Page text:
Photo Neil Creek

The male who is a lot smaller than the female bites into her and he actually becomes fused to the female for the rest of his life. In deep water environments, this allow them to have a higher success rate in breeding where finding a mate can be difficult.

Fangtooth or Ogre Fish

Winner of the Deep Abyss Beauty Contest last year.


Photo Shane Warne

A Fangtooth (Anoplogaster Cornuta) or Ogre Fish, dwells mostly in the waters off the coast of Australia. By the way, the waters off Australia seem to teem with all kinds of monsters. It may be ferocious-looking, but it’s actually quite small – a maximum length of 17 cm.


Photo Kim Jinsuk

Photo Norbert Wu

Its head contains several mucous cavities separated by serrated ridges. Its lower 94 mm teeth are engineered to neatly slide into mouth pockets, when the fish decides to close the gaping jaw.


Photo Mark McGrouther

It is one of the deepest living organisms found yet. It seems to enjoy water temperatures near freezing state.

Hatchetfish


Photo ReefNews

A Hatchetfish has extremely thin body, resembling the blade of a hatchet, and tubular large eyes that are permanently fixed looking upwards. This helps them to search for food failling from above. It also gives them a psychotic look, with eyes rolled up and stuck there.


Photo NOAA Ocean Explorer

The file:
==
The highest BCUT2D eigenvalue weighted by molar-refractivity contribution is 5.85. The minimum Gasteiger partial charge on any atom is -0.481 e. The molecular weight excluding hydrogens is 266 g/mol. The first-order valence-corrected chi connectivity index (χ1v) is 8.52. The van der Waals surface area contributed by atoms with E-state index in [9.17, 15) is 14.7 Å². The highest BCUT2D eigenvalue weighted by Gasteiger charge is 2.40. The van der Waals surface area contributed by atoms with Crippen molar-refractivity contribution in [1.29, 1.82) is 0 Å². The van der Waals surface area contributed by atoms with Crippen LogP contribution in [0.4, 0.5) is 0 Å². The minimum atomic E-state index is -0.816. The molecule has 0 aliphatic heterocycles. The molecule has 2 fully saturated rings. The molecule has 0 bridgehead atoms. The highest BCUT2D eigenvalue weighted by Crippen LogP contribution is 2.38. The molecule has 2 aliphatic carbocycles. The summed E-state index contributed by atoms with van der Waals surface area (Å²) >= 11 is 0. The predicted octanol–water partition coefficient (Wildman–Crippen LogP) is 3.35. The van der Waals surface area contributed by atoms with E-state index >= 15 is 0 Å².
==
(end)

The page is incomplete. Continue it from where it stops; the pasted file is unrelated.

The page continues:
Light-producing photophores are used in a defensive behaviour called counter-lighting. Hatchetfish are abundant in the Caribbean and Gulf of Mexico.

Christmas Tree Worm


Photo José Eduardo Silva

Photo Peter Forster

The Christmas Tree Worm (Spirobranchus Giganteus) is a small polychaete worm most often found in the Black Forest Reef and other reefs near Grand Turk. They hide in the tubes, stick out their heads, and when threatened, pull their heads back into the tube. The feather-like tentacles resembling twin “Christmas Trees” are called radioles. They filter the plankton for food, aid in respiration, and allow this worm to sing Christmas carols, very very softly.


Photo ReefNews

The tube extends down across the surface of this Giant Star Coral. Each bump on the surface of the coral is one animal, called a polyp. Each Star Coral polyp was nearly 1/4 of an inch wide.


Photo ReefNews

You can see the “antennae” on the top of this worm’s head. These two “antennae”, called Radioles, work like a net to catch tiny plankton that float by in the ocean currents. The Radioles also work like gills, allowing the worm to breathe.

Giant Basket Star


Photo Ellen Muller

Photo Happy Mermaid